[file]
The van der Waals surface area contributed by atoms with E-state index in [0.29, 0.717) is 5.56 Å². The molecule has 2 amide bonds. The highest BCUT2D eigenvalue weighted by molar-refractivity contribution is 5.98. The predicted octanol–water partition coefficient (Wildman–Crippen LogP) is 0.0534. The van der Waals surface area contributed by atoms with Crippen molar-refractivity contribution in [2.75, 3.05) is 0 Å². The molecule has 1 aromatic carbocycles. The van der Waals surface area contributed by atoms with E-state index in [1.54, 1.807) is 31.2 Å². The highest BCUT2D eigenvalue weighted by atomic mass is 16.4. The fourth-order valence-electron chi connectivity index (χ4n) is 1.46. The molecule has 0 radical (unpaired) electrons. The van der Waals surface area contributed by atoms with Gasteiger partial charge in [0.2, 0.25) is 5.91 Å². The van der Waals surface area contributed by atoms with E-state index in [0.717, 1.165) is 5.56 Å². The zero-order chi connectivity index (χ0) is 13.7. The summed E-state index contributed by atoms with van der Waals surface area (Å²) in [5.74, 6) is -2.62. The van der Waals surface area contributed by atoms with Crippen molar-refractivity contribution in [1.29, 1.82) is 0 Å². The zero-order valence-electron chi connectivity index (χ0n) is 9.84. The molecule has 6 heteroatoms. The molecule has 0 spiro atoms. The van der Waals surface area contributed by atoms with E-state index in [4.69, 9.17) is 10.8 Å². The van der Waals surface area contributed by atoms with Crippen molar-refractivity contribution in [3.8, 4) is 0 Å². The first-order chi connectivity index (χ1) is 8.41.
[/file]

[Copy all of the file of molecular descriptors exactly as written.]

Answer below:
The van der Waals surface area contributed by atoms with E-state index in [0.29, 0.717) is 5.56 Å². The molecule has 2 amide bonds. The highest BCUT2D eigenvalue weighted by molar-refractivity contribution is 5.98. The predicted octanol–water partition coefficient (Wildman–Crippen LogP) is 0.0534. The van der Waals surface area contributed by atoms with Crippen molar-refractivity contribution in [2.75, 3.05) is 0 Å². The molecule has 1 aromatic carbocycles. The van der Waals surface area contributed by atoms with E-state index in [1.54, 1.807) is 31.2 Å². The highest BCUT2D eigenvalue weighted by atomic mass is 16.4. The fourth-order valence-electron chi connectivity index (χ4n) is 1.46. The molecule has 0 radical (unpaired) electrons. The van der Waals surface area contributed by atoms with Gasteiger partial charge in [0.2, 0.25) is 5.91 Å². The van der Waals surface area contributed by atoms with E-state index in [0.717, 1.165) is 5.56 Å². The zero-order chi connectivity index (χ0) is 13.7. The summed E-state index contributed by atoms with van der Waals surface area (Å²) in [5.74, 6) is -2.62. The van der Waals surface area contributed by atoms with Crippen molar-refractivity contribution in [1.29, 1.82) is 0 Å². The zero-order valence-electron chi connectivity index (χ0n) is 9.84. The molecule has 6 heteroatoms. The molecule has 0 spiro atoms. The van der Waals surface area contributed by atoms with E-state index in [4.69, 9.17) is 10.8 Å². The van der Waals surface area contributed by atoms with Crippen molar-refractivity contribution in [3.8, 4) is 0 Å². The first-order chi connectivity index (χ1) is 8.41.